Serialisation Of The Piper Book 1



Stealing souls (Summer 1966)

“For I will pass through the land of Egypt this night and will smite all the firstborn in the land of Egypt, both man and beast; and against all the gods of Egypt I will execute judgment; I am the Lord. And the blood shall be to you for a token upon the houses where ye are; and when I see the blood I will pass over you, and the plague shall not be upon you to destroy you, when I smite the land of Egypt”

(Exodus 12:12-13).


Even in this state, the boy knew there was something wrong with the man in the white coat.

In fact, if facts were anything to be believed, he knew that this was not a man at all. His outward appearance was just that. The boy saw what he really was but could do nothing about it.

Bring unto me the little children.

And they had.

His followers had taken to the roads of the kingdom and had stolen where they could. Their master wanted the young. He wished for those minds still forming, minds that could be moulded and controlled. He wanted the chance to steal the souls of those in his charge. And his followers did their jobs well. Night after night they scoured the land for that which their master desired and soon the ward was bursting with the lost ones.

The boy had been one of the taken. He had been snatched from the garden of his home during one sleepy summer’s dusk and had been deposited on the desolate ward where his tiny existence would be taken from him. Like the others on the ward, there was to be no escape.

The thing in the white coat moved amongst them and fed upon their tortured dreams. Night after night, it arrived at his bedside and watched. Always, the white coat would come in the darkest hour bringing with it the promise of relief. All the children had to do was surrender.

Yet the boy did not yield.


He was dead.

He had been that way for many years. Nobody had noticed as no one had cared. James Harrison had enjoyed in death the isolation that he had sought in life. The curtains of his flat had remained drawn. Only the tiniest shaft of light had penetrated on those days when the sun had been released from behind the veil of clouds. For all intents and purposes, this was a tomb not unlike those that were sometimes found in Egypt.

He had been sitting, seething at the television screen, wondering if he should collect another bottle of cider from his fridge and thinking that he should turn down his central heating, when it happened.

The beautiful young people on the television were laughing at their own poor attempts at being funny and he was considering changing programmes. Normally, he just needed to reach to the side of him and pick the remote control from the table but this time it wasn’t in the usual place. His hand searched more frantically but for naught. Swearing under his breath, he leant over and found that it had fallen to the floor. He attempted to reach it but only managed to nudge it under his chair. His frustration and blood pressure rose. Now he had to get up. With a strain that surprised him, he prised his body from the comfort of the cushions and was able to stand, before lowering himself to the carpet. His hand felt blindly in the darkness under the chair and he thought that he felt the hard plastic touch of the control. Yet, as he moved to clasp it, it moved away from him. Now his heart beat with primal anger.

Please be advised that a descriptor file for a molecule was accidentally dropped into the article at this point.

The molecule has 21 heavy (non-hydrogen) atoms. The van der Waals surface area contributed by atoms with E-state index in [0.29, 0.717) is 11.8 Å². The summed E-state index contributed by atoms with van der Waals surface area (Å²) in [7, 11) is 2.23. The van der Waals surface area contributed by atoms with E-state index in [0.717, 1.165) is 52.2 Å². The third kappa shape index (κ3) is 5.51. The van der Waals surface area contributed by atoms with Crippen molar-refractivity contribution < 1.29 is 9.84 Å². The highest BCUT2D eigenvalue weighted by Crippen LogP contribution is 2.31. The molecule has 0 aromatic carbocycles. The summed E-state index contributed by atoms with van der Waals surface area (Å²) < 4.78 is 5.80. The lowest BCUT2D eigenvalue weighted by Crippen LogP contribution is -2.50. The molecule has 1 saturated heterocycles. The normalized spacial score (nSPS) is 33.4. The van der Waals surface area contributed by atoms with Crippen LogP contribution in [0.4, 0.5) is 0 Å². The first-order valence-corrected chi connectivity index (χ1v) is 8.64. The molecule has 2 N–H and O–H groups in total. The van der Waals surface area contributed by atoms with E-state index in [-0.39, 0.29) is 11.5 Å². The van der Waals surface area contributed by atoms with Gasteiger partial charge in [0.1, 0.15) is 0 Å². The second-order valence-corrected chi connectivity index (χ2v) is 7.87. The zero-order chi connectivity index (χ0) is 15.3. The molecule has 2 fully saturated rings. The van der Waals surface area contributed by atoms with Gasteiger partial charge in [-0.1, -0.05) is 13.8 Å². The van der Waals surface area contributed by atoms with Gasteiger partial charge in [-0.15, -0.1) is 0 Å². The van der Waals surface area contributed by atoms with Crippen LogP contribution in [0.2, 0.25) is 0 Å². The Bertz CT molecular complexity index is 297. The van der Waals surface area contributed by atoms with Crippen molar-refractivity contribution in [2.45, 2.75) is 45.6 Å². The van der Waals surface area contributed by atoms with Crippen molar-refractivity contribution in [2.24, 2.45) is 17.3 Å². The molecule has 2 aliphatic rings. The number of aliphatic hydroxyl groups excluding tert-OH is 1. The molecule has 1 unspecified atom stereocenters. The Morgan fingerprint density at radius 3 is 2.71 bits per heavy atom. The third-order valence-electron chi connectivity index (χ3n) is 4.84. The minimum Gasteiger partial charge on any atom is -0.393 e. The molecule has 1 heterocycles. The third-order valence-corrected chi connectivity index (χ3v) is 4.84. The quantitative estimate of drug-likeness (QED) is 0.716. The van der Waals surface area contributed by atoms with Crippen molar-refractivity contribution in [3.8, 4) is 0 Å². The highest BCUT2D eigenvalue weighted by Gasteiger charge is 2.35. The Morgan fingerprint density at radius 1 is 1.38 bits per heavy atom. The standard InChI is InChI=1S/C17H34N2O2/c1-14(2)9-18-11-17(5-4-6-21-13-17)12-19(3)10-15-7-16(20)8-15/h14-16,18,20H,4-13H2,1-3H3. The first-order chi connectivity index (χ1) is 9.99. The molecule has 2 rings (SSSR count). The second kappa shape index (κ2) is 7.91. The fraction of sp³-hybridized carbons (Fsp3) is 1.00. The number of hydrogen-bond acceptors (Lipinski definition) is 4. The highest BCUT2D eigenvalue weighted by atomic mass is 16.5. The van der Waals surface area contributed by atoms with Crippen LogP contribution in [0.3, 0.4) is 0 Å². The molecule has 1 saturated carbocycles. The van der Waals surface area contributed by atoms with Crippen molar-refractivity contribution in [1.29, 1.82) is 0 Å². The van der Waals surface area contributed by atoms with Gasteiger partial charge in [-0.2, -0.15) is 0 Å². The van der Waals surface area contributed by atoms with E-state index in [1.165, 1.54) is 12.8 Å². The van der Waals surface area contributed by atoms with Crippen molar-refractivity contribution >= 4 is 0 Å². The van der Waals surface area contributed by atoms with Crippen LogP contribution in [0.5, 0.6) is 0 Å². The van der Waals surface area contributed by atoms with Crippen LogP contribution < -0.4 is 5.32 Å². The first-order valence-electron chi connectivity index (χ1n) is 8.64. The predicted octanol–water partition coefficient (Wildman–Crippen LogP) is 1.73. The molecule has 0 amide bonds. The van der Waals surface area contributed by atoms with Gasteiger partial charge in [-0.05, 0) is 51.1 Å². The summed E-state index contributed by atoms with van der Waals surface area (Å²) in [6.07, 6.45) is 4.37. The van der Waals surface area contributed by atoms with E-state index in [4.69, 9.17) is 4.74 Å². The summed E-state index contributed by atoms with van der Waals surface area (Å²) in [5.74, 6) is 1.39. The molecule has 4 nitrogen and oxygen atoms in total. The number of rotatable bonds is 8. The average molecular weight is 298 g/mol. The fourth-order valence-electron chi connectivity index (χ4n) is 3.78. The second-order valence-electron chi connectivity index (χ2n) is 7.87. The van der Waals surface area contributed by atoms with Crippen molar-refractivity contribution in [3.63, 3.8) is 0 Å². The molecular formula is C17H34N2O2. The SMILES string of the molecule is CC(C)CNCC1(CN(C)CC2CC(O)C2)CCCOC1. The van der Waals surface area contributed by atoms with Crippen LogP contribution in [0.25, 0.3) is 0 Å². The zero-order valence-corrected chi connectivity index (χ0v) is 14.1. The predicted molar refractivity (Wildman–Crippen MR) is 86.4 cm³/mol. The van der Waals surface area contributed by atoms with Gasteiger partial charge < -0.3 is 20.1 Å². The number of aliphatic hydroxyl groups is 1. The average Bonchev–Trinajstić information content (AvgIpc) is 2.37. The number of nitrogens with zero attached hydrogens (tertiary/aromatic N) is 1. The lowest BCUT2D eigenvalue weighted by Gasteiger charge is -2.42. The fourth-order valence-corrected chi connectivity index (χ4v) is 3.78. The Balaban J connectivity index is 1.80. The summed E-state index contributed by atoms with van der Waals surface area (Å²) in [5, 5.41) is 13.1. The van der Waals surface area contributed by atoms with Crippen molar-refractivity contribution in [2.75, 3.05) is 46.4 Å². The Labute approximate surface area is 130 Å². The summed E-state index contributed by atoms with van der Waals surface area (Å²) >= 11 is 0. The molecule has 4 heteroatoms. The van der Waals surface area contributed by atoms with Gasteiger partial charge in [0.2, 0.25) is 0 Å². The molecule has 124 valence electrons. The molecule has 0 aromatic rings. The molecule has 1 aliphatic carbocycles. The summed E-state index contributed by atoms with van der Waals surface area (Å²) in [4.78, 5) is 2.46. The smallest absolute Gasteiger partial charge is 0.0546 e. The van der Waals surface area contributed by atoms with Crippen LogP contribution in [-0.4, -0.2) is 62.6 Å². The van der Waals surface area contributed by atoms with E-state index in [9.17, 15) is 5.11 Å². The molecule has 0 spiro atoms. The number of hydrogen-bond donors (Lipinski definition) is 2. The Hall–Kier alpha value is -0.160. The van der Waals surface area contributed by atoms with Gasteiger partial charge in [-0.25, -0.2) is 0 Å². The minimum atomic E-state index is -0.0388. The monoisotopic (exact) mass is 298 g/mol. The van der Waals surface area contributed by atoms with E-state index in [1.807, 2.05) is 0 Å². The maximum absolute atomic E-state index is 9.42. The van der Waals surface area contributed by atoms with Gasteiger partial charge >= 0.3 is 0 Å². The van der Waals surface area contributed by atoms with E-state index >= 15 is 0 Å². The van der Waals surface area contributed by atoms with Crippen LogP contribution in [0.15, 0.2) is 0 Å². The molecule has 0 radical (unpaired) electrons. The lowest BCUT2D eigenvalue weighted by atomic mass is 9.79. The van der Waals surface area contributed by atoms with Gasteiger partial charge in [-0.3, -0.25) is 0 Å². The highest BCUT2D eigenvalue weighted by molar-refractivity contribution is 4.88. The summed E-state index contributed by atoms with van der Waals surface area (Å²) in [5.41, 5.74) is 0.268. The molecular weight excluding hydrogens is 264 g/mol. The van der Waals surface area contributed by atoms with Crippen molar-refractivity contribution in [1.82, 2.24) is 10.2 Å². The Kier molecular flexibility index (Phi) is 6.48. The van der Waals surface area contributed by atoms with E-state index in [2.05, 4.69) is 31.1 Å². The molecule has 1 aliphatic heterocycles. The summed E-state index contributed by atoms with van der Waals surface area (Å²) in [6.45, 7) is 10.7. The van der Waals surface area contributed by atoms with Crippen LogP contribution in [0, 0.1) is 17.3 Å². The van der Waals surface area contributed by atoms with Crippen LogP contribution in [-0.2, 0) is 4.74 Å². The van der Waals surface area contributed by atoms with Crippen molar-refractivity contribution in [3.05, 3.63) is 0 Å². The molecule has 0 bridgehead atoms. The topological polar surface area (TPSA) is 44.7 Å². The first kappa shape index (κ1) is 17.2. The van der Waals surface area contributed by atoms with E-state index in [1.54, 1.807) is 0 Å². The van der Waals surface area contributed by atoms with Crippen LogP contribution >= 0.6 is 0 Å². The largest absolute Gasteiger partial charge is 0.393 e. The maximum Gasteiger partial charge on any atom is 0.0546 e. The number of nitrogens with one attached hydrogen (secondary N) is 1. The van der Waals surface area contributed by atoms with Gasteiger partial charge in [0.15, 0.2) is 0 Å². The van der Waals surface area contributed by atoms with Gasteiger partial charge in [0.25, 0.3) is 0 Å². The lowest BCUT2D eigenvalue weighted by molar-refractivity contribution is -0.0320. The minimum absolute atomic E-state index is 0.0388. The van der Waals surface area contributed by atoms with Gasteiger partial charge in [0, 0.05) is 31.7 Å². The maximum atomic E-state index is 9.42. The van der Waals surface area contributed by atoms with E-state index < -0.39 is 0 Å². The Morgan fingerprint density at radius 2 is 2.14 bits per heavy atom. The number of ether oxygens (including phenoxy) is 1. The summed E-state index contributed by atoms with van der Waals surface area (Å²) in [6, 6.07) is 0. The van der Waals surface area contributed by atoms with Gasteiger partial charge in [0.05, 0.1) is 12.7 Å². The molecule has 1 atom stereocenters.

The first of many tiny explosions of white fireworks interrupted his vision and he felt the air seeping from his lungs like a departing breeze. His first thought was that he must be coming down with something and his second was to blame the outside world of people for being incubators of such diseases.

The next thing that happened caused him concern. His attention was dragged from the underworld of the chair to the doorway where he thought that he had seen movement. It had only been in the corner of his sight yet he was sure that something small and dark had scuttled along the line of the skirting boards. His mind registered vermin.

When he had been working the fishing boats, he had seen rats as big as cats patrolling the darkest corners of the boats. They had developed a taste for the sea and had gorged upon the fish that had been the prime task of the fishermen’s cold ventures. Somehow, they could never find the things when they were searching back in dock. They just disappeared.

Again, he had seen something move and this time it was bigger. He looked more closely, ignoring his original mission but there was nothing. His eyes were playing tricks. One final push brought success and he muttered his begrudging satisfaction before returning to his pew.

The presenter was leering at him. Her common voice was filling the room and her false smile reached the sides of the screen. Like an executioner, he pointed the remote control and pressed the trigger. Nothing happened.

He pressed it again and nothing happened. Again and again and again. He exploded into obscenities as the audience fell about in induced laughter. He threw the malfunctioning equipment at the plastic smiles of the winning couple and watched it bounce off their arrogant faces.

Behind him, he heard scratching. It was getting louder and he was sure that it was moving towards him. He sat solid in his chair.

His mind’s eye saw it first. It was a rat the size of a dog and it was, he could never know how, smiling at him.

At exactly 8.27, he died. Disbelief swept the muscles of his face. The end credits rolled with the theme tune that was to play his death march. It is as a result of our society that people are allowed to live and die without ever having been noticed, or missed, by anyone. Winter is the season that takes many individuals as they are prone, through natural selection, to offer themselves up to the elements. It is the same as when hunters track a herd across the Great Plains identifying an easy kill. In our instinctive need for safety, humans have gathered themselves into strongholds, towns and cities, where the harshness of the old world can be kept at bay. It is a paradox that this is where the predators from the old world now gather to pick off easy meals.